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[110a] and all their talk was about them; and in consequence they paid no regard to the happenings of bygone ages. For legendary lore and the investigation of antiquity are visitants that come to cities in company with leisure, when they see that men are already furnished with the necessaries of life, and not before.

In this way, then, the names of the ancients, without their works, have been preserved. And for evidence of what I say I point to the statement of Solon, that the Egyptian priests, in describing the war of that period, mentioned most of those names—such as those of Cecrops and Erechtheus and Erichthonius and Erysichthon and most of the other names [110b] which are recorded of the various heroes before Theseus—and in like manner also the names of the women. Moreover, the habit and figure of the goddess indicate that in the case of all animals, [110c] male and female, that herd together, every species is naturally capable of practising as a whole and in common its own proper excellence.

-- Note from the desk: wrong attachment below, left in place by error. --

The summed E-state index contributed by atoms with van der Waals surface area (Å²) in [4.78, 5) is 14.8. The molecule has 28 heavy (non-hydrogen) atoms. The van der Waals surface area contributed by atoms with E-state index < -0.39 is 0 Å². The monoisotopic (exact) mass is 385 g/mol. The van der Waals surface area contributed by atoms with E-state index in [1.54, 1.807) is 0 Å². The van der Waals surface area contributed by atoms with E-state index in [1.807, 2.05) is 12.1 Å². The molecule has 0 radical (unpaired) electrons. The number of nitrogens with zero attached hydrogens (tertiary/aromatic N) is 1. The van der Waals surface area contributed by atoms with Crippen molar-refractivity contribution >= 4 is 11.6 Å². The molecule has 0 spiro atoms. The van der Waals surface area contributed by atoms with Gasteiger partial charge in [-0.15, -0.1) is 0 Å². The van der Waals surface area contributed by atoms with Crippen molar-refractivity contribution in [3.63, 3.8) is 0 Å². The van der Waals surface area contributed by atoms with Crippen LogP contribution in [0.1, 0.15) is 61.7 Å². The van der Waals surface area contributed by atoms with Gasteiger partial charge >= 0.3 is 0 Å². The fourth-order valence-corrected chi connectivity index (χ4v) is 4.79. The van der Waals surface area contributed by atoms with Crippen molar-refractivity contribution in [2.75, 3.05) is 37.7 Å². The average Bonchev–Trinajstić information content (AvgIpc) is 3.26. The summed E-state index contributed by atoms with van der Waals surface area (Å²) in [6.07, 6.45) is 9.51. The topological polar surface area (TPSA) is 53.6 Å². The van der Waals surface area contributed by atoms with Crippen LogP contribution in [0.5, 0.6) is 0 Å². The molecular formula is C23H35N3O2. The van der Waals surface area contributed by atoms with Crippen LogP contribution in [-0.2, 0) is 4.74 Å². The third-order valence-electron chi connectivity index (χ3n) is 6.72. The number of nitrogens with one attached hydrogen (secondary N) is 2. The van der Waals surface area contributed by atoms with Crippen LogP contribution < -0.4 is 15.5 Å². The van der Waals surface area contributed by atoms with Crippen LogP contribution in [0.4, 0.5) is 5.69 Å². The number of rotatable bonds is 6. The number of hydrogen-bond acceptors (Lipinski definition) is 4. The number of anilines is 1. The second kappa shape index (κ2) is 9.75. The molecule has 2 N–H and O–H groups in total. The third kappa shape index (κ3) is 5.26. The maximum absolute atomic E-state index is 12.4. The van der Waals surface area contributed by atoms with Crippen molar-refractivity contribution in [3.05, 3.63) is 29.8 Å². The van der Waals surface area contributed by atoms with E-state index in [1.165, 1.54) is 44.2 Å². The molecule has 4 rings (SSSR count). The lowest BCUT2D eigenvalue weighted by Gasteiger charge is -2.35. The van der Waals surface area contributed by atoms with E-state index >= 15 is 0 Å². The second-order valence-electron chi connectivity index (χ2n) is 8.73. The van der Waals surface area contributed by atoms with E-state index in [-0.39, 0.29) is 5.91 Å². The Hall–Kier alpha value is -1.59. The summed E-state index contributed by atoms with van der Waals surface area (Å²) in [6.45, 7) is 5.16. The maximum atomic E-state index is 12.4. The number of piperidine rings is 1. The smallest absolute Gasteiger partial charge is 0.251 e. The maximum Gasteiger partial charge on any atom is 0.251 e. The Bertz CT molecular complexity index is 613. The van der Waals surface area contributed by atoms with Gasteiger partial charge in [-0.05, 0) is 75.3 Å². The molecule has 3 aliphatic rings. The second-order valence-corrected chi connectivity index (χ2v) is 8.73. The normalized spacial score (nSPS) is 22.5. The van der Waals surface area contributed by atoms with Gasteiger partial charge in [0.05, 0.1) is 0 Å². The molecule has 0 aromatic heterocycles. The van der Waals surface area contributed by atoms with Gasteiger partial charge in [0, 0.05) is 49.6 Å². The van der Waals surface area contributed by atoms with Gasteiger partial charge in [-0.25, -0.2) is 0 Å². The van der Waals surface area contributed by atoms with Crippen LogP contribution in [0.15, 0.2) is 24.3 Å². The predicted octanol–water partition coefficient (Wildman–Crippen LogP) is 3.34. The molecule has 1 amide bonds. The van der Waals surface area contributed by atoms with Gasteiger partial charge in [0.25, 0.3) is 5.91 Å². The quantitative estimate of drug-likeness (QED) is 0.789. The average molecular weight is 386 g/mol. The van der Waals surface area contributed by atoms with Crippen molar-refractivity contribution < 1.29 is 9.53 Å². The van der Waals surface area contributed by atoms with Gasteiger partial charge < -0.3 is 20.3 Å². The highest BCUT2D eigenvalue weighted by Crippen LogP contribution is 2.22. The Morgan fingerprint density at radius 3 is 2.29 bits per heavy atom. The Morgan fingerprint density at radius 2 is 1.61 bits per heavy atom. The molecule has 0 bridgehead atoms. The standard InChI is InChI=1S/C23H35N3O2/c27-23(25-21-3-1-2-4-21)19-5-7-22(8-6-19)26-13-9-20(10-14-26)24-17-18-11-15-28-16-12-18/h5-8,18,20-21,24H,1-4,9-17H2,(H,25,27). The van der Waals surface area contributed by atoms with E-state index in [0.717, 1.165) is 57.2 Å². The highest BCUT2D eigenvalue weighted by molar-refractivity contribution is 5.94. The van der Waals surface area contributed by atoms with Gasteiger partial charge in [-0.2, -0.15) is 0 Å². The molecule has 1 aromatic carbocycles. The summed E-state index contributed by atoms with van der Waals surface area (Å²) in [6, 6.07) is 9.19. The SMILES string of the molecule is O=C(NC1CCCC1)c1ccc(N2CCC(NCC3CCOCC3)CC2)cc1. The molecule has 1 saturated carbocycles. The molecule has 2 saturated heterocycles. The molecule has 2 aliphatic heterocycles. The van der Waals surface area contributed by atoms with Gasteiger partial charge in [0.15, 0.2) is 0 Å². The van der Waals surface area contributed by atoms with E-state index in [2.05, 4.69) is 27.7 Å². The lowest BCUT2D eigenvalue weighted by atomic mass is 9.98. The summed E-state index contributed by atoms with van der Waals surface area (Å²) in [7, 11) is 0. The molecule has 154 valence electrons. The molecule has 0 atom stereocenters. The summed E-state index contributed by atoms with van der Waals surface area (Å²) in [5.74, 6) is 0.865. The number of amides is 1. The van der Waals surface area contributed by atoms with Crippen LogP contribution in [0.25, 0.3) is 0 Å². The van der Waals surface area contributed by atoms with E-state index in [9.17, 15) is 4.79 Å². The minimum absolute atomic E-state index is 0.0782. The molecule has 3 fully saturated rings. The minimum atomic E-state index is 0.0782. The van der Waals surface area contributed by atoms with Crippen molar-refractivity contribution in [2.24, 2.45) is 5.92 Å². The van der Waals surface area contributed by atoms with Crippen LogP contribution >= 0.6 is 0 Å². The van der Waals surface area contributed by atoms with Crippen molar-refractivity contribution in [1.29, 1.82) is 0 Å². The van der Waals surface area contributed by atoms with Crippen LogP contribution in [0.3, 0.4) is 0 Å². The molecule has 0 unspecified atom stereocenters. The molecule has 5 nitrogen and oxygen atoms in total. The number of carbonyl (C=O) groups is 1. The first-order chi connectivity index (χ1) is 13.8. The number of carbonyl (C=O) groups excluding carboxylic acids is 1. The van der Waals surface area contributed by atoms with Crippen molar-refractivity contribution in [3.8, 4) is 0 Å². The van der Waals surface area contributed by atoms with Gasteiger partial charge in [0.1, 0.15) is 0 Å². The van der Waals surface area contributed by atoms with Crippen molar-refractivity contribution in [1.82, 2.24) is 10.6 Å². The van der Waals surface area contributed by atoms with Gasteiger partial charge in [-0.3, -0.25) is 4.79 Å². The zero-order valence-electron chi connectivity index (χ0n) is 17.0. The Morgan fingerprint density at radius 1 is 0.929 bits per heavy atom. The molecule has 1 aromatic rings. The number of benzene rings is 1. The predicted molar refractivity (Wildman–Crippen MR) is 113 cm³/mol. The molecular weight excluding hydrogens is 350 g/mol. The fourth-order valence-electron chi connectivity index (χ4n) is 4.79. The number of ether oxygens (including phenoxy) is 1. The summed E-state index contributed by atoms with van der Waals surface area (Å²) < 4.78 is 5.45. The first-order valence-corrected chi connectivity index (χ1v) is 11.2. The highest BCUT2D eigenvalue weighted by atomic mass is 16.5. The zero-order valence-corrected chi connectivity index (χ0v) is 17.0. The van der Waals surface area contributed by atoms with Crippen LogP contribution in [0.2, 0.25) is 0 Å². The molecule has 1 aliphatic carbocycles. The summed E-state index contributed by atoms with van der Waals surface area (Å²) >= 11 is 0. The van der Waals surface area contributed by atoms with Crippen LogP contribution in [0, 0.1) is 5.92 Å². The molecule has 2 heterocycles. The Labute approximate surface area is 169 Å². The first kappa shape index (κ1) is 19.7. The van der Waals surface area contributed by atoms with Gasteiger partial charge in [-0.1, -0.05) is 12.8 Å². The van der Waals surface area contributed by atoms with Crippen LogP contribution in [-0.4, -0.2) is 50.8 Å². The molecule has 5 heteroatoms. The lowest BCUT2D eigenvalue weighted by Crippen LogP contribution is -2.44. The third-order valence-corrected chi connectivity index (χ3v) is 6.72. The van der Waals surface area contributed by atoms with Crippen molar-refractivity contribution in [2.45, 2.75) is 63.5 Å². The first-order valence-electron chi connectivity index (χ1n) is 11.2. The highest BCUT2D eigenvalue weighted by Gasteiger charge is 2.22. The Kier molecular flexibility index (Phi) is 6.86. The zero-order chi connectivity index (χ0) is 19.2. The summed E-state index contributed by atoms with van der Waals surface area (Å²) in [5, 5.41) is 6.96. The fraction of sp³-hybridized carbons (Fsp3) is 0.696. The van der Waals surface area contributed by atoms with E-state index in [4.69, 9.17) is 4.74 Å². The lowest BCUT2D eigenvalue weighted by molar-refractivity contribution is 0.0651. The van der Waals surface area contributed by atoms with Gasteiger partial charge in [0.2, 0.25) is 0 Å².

Now at that time there dwelt in this country not only the other classes of the citizens who were occupied in the handicrafts and in the raising of food from the soil, but also the military class, which had been separated off at the commencement by divine heroes and dwelt apart.1 It was supplied with all that was required for its sustenance and training, and none of its members possessed any private property, but they regarded all they had [110d] as the common property of all; and from the rest of the citizens they claimed to receive nothing beyond a sufficiency of sustenance; and they practised all those pursuits which were mentioned yesterday,2 in the description of our proposed “Guardians.” Moreover, what was related3 about our country was plausible and true, namely, that, in the first place, it had its boundaries at that time marked off by the Isthmus, and on the inland side reaching to the heights of Cithaeron and Parnes; [110e] and that the boundaries ran down with Oropia on the right, and on the seaward side they shut off the Asopus on the left; and that all other lands were surpassed by ours in goodness of soil, so that it was actually able at that period to support a large host which was exempt from the labors of husbandry. And of its goodness a strong proof is this: what is now left of our soil rivals any other in being all-productive and abundant in crops and rich in pasturage for all kinds of cattle;

1 Cf. Tim. 24 B.

2 Cf. Rep. 376 C ff.; Tim. 17 D ff.

3 i.e., by the Egyptians.

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